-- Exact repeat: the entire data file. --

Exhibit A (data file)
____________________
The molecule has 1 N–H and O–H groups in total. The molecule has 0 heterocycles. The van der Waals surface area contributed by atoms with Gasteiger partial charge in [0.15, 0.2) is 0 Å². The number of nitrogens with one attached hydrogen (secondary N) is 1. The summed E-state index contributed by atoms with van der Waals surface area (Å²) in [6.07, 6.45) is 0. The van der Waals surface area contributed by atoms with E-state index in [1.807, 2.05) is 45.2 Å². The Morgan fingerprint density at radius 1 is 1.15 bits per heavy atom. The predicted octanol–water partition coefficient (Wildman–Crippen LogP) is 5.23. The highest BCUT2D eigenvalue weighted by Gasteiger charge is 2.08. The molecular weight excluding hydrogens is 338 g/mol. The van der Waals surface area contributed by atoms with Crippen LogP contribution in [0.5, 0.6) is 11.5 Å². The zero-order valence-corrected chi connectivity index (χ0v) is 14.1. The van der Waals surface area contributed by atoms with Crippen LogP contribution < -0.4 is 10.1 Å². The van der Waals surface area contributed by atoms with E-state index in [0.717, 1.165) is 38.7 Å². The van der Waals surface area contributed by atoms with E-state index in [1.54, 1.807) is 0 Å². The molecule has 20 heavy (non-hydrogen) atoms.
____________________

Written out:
The molecule has 1 N–H and O–H groups in total. The molecule has 0 heterocycles. The van der Waals surface area contributed by atoms with Gasteiger partial charge in [0.15, 0.2) is 0 Å². The number of nitrogens with one attached hydrogen (secondary N) is 1. The summed E-state index contributed by atoms with van der Waals surface area (Å²) in [6.07, 6.45) is 0. The van der Waals surface area contributed by atoms with E-state index in [1.807, 2.05) is 45.2 Å². The Morgan fingerprint density at radius 1 is 1.15 bits per heavy atom. The predicted octanol–water partition coefficient (Wildman–Crippen LogP) is 5.23. The highest BCUT2D eigenvalue weighted by Gasteiger charge is 2.08. The molecular weight excluding hydrogens is 338 g/mol. The van der Waals surface area contributed by atoms with Crippen LogP contribution in [0.5, 0.6) is 11.5 Å². The zero-order valence-corrected chi connectivity index (χ0v) is 14.1. The van der Waals surface area contributed by atoms with Crippen LogP contribution < -0.4 is 10.1 Å². The van der Waals surface area contributed by atoms with E-state index in [0.717, 1.165) is 38.7 Å². The van der Waals surface area contributed by atoms with E-state index in [1.54, 1.807) is 0 Å². The molecule has 20 heavy (non-hydrogen) atoms.